Canon EOS M50 Review

The start of the new full-frame mirrorless camera Canon EOS R and Canon EOS RP camera has stolen some of the limelight from Canon’s EOS M range, but with the release of the EOS M6 Mark II, it’s clear that Canon hasn’t forgotten about it.

The EOS M50 remains just about the most accessible and useful EOS M camera for relative newcomers to photography, whether you’re looking for the best mirrorless camera to learn photography with, or the very best camera for beginners.

It’s probably fair to say that these EOS M cameras haven’t specifically taken the world by storm, but the EOS M50 could change all that and for three reasons. First, it comes with an electronic viewfinder. It’s only the second EOS M model to get a built-in EVF – the initial was the much more expensive EOS M5 – and although smartphone users might not miss having a viewfinder, keen photographers and lovers certainly will.

More: Best Lenses for Canon M50

Canon EOS M50 Price

Second, the EOS M50 can shoot 4K video. It was the initial EOS M model to offer this feature (followed by the newer EOS M6 Mark II), and this puts it one step ahead of the now-dated EOS M5. It also has a DIGIC 8 processor, rather than the older DIGIC 7 processor chip in the EOS M5. This sort of technical leap-frogging does happen from time to time as mid-range models overtake top-end digital cameras in key specifications.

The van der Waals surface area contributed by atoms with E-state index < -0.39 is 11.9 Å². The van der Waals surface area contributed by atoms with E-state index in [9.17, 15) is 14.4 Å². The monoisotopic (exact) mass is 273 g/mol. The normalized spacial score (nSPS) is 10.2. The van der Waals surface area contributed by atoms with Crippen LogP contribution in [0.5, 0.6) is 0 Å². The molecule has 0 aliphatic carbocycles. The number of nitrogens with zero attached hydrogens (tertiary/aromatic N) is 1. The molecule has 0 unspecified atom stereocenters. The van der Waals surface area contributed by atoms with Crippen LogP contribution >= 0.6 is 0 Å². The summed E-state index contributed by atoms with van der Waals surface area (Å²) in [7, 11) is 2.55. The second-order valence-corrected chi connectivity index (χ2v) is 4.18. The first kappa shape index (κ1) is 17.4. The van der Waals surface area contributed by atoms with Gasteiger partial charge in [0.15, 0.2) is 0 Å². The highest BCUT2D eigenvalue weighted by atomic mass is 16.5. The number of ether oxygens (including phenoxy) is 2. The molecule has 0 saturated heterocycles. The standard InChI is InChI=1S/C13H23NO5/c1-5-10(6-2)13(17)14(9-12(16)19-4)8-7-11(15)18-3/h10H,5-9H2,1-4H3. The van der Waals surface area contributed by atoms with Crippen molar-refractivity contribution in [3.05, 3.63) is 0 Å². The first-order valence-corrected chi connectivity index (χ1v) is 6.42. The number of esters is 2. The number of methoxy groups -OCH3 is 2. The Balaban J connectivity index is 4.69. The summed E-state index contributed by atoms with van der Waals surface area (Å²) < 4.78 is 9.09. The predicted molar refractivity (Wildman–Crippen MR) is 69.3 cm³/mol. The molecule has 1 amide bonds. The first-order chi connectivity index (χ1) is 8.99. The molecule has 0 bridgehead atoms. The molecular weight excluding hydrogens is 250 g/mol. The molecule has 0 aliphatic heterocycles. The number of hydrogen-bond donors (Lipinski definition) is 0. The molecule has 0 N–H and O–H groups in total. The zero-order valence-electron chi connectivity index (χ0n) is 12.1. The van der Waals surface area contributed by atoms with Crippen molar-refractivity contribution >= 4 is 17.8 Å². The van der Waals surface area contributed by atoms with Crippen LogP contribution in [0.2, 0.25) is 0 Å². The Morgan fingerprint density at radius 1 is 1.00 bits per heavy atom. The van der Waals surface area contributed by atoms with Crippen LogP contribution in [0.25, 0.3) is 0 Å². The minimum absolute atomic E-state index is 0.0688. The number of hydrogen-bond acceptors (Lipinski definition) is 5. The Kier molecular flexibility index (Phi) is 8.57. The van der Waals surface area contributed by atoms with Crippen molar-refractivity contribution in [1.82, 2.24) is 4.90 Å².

This brings us on to the price. With the same EF-M 15-45mm f/3.5-6.3 IS STM retracting kit lens as the EOS M5, the EOS M50 matches, and in some respects beats, the specifications of that camera, but for around two-thirds of the price. So, if you needed an EOS M camera with a viewfinder and you found the EOS M5 too pricey, this is the camera for you.

However, with regard to physical specs, the M50 definitely cuts a few corners. It’s simplified external has just a one control dial, whereas the EOS M5 provides twin control dials and an EV payment dial. If you can live with that, though, you’re laughing all the way to the bank, because the EOS M50 gives you a lot more for your money.

This may well be the EOS M-series camera where Canon has finally got the balance right.

KEY FEATURES

With the EOS M50, Canon is aiming for DSLR quality in a compact body, and since it uses the same sensor design as the company’s APS-C DSLRs, there seems to be no purpose that shouldn’t happen.